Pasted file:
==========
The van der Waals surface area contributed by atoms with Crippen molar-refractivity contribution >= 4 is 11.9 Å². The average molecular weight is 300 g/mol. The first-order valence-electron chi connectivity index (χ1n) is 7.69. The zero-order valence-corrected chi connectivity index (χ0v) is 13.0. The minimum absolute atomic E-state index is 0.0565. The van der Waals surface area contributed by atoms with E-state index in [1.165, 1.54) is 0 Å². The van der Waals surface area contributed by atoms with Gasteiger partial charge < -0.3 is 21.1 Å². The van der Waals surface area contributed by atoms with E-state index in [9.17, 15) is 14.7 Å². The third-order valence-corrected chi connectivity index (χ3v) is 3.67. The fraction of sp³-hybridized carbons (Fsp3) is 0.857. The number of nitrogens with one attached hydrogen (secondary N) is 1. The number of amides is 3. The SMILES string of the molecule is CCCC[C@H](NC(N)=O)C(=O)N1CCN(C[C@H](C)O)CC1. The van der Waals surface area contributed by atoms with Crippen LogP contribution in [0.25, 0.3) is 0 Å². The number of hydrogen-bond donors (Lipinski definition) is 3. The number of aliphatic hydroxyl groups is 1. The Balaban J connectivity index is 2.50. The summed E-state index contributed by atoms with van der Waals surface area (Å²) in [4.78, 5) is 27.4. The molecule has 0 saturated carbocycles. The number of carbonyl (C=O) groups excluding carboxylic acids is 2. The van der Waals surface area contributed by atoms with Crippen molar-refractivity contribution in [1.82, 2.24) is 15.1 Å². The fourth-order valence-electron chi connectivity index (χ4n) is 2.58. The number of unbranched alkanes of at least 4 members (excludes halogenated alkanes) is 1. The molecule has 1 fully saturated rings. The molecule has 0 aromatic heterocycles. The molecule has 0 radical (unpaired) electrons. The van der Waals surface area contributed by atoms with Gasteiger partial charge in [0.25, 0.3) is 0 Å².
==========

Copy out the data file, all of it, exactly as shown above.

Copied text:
The van der Waals surface area contributed by atoms with Crippen molar-refractivity contribution >= 4 is 11.9 Å². The average molecular weight is 300 g/mol. The first-order valence-electron chi connectivity index (χ1n) is 7.69. The zero-order valence-corrected chi connectivity index (χ0v) is 13.0. The minimum absolute atomic E-state index is 0.0565. The van der Waals surface area contributed by atoms with E-state index in [1.165, 1.54) is 0 Å². The van der Waals surface area contributed by atoms with Gasteiger partial charge < -0.3 is 21.1 Å². The van der Waals surface area contributed by atoms with E-state index in [9.17, 15) is 14.7 Å². The third-order valence-corrected chi connectivity index (χ3v) is 3.67. The fraction of sp³-hybridized carbons (Fsp3) is 0.857. The number of nitrogens with one attached hydrogen (secondary N) is 1. The number of amides is 3. The SMILES string of the molecule is CCCC[C@H](NC(N)=O)C(=O)N1CCN(C[C@H](C)O)CC1. The van der Waals surface area contributed by atoms with Crippen LogP contribution in [0.25, 0.3) is 0 Å². The number of hydrogen-bond donors (Lipinski definition) is 3. The number of aliphatic hydroxyl groups is 1. The Balaban J connectivity index is 2.50. The summed E-state index contributed by atoms with van der Waals surface area (Å²) in [4.78, 5) is 27.4. The molecule has 0 saturated carbocycles. The number of carbonyl (C=O) groups excluding carboxylic acids is 2. The van der Waals surface area contributed by atoms with Crippen molar-refractivity contribution in [1.82, 2.24) is 15.1 Å². The fourth-order valence-electron chi connectivity index (χ4n) is 2.58. The number of unbranched alkanes of at least 4 members (excludes halogenated alkanes) is 1. The molecule has 1 fully saturated rings. The molecule has 0 aromatic heterocycles. The molecule has 0 radical (unpaired) electrons. The van der Waals surface area contributed by atoms with Gasteiger partial charge in [0.25, 0.3) is 0 Å².